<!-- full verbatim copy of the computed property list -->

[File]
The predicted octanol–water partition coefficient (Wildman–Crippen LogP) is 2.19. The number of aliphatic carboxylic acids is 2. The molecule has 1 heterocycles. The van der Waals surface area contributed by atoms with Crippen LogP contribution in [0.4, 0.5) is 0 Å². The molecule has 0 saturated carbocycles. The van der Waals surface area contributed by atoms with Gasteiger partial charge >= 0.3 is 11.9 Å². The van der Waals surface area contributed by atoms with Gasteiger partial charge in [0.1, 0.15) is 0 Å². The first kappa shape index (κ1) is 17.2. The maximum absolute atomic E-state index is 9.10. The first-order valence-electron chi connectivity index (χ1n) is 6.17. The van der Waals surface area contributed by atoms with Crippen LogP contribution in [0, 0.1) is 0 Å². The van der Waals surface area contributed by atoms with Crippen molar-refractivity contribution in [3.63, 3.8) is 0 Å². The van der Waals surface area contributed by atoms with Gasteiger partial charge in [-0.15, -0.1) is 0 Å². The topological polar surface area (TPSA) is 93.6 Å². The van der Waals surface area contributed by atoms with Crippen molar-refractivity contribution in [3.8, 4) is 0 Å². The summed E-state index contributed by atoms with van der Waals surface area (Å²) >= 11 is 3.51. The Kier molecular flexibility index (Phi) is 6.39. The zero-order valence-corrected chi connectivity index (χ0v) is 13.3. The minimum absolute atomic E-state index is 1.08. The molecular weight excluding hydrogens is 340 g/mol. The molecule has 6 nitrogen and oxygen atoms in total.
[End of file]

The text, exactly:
The predicted octanol–water partition coefficient (Wildman–Crippen LogP) is 2.19. The number of aliphatic carboxylic acids is 2. The molecule has 1 heterocycles. The van der Waals surface area contributed by atoms with Crippen LogP contribution in [0.4, 0.5) is 0 Å². The molecule has 0 saturated carbocycles. The van der Waals surface area contributed by atoms with Gasteiger partial charge >= 0.3 is 11.9 Å². The van der Waals surface area contributed by atoms with Gasteiger partial charge in [0.1, 0.15) is 0 Å². The first kappa shape index (κ1) is 17.2. The maximum absolute atomic E-state index is 9.10. The first-order valence-electron chi connectivity index (χ1n) is 6.17. The van der Waals surface area contributed by atoms with Crippen LogP contribution in [0, 0.1) is 0 Å². The van der Waals surface area contributed by atoms with Crippen molar-refractivity contribution in [3.63, 3.8) is 0 Å². The van der Waals surface area contributed by atoms with Gasteiger partial charge in [-0.15, -0.1) is 0 Å². The topological polar surface area (TPSA) is 93.6 Å². The van der Waals surface area contributed by atoms with Crippen molar-refractivity contribution in [3.8, 4) is 0 Å². The summed E-state index contributed by atoms with van der Waals surface area (Å²) >= 11 is 3.51. The Kier molecular flexibility index (Phi) is 6.39. The zero-order valence-corrected chi connectivity index (χ0v) is 13.3. The minimum absolute atomic E-state index is 1.08. The molecular weight excluding hydrogens is 340 g/mol. The molecule has 6 nitrogen and oxygen atoms in total.